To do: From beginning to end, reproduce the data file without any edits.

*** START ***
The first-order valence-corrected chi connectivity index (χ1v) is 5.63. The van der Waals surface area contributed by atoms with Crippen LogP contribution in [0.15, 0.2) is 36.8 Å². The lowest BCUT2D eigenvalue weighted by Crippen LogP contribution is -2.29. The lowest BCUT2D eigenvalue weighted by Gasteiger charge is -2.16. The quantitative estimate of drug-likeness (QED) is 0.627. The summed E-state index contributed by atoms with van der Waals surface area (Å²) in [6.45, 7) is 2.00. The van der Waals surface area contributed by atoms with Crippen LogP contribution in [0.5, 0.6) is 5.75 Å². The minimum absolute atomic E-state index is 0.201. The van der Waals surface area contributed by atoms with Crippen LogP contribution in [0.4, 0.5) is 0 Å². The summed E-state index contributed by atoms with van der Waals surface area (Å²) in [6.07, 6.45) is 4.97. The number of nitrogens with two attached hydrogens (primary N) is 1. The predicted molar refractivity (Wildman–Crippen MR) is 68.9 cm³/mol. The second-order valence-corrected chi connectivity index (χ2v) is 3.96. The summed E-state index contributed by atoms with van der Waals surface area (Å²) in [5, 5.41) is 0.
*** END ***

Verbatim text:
The first-order valence-corrected chi connectivity index (χ1v) is 5.63. The van der Waals surface area contributed by atoms with Crippen LogP contribution in [0.15, 0.2) is 36.8 Å². The lowest BCUT2D eigenvalue weighted by Crippen LogP contribution is -2.29. The lowest BCUT2D eigenvalue weighted by Gasteiger charge is -2.16. The quantitative estimate of drug-likeness (QED) is 0.627. The summed E-state index contributed by atoms with van der Waals surface area (Å²) in [6.45, 7) is 2.00. The van der Waals surface area contributed by atoms with Crippen LogP contribution in [0.5, 0.6) is 5.75 Å². The minimum absolute atomic E-state index is 0.201. The van der Waals surface area contributed by atoms with Crippen LogP contribution in [0.4, 0.5) is 0 Å². The summed E-state index contributed by atoms with van der Waals surface area (Å²) in [6.07, 6.45) is 4.97. The number of nitrogens with two attached hydrogens (primary N) is 1. The predicted molar refractivity (Wildman–Crippen MR) is 68.9 cm³/mol. The second-order valence-corrected chi connectivity index (χ2v) is 3.96. The summed E-state index contributed by atoms with van der Waals surface area (Å²) in [5, 5.41) is 0.